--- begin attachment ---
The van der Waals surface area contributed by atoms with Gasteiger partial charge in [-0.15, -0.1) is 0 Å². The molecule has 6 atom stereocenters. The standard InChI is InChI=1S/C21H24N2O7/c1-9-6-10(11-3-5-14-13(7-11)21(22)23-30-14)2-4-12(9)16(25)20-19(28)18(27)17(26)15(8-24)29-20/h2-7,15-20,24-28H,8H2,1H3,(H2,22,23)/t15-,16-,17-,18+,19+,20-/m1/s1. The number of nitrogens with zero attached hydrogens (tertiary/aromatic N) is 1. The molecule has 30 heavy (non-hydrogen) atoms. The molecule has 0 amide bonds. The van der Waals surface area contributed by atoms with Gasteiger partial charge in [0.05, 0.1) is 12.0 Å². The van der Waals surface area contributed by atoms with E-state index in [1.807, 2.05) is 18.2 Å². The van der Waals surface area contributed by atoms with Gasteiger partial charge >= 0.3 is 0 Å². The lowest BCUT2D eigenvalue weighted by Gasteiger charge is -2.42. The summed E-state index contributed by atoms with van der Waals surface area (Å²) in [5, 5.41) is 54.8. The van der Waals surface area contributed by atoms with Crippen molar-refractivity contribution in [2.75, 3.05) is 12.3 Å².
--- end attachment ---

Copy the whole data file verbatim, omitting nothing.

The van der Waals surface area contributed by atoms with Gasteiger partial charge in [-0.15, -0.1) is 0 Å². The molecule has 6 atom stereocenters. The standard InChI is InChI=1S/C21H24N2O7/c1-9-6-10(11-3-5-14-13(7-11)21(22)23-30-14)2-4-12(9)16(25)20-19(28)18(27)17(26)15(8-24)29-20/h2-7,15-20,24-28H,8H2,1H3,(H2,22,23)/t15-,16-,17-,18+,19+,20-/m1/s1. The number of nitrogens with zero attached hydrogens (tertiary/aromatic N) is 1. The molecule has 30 heavy (non-hydrogen) atoms. The molecule has 0 amide bonds. The van der Waals surface area contributed by atoms with Gasteiger partial charge in [0.05, 0.1) is 12.0 Å². The van der Waals surface area contributed by atoms with E-state index in [1.807, 2.05) is 18.2 Å². The van der Waals surface area contributed by atoms with Gasteiger partial charge >= 0.3 is 0 Å². The lowest BCUT2D eigenvalue weighted by Gasteiger charge is -2.42. The summed E-state index contributed by atoms with van der Waals surface area (Å²) in [5, 5.41) is 54.8. The van der Waals surface area contributed by atoms with Crippen molar-refractivity contribution in [2.75, 3.05) is 12.3 Å².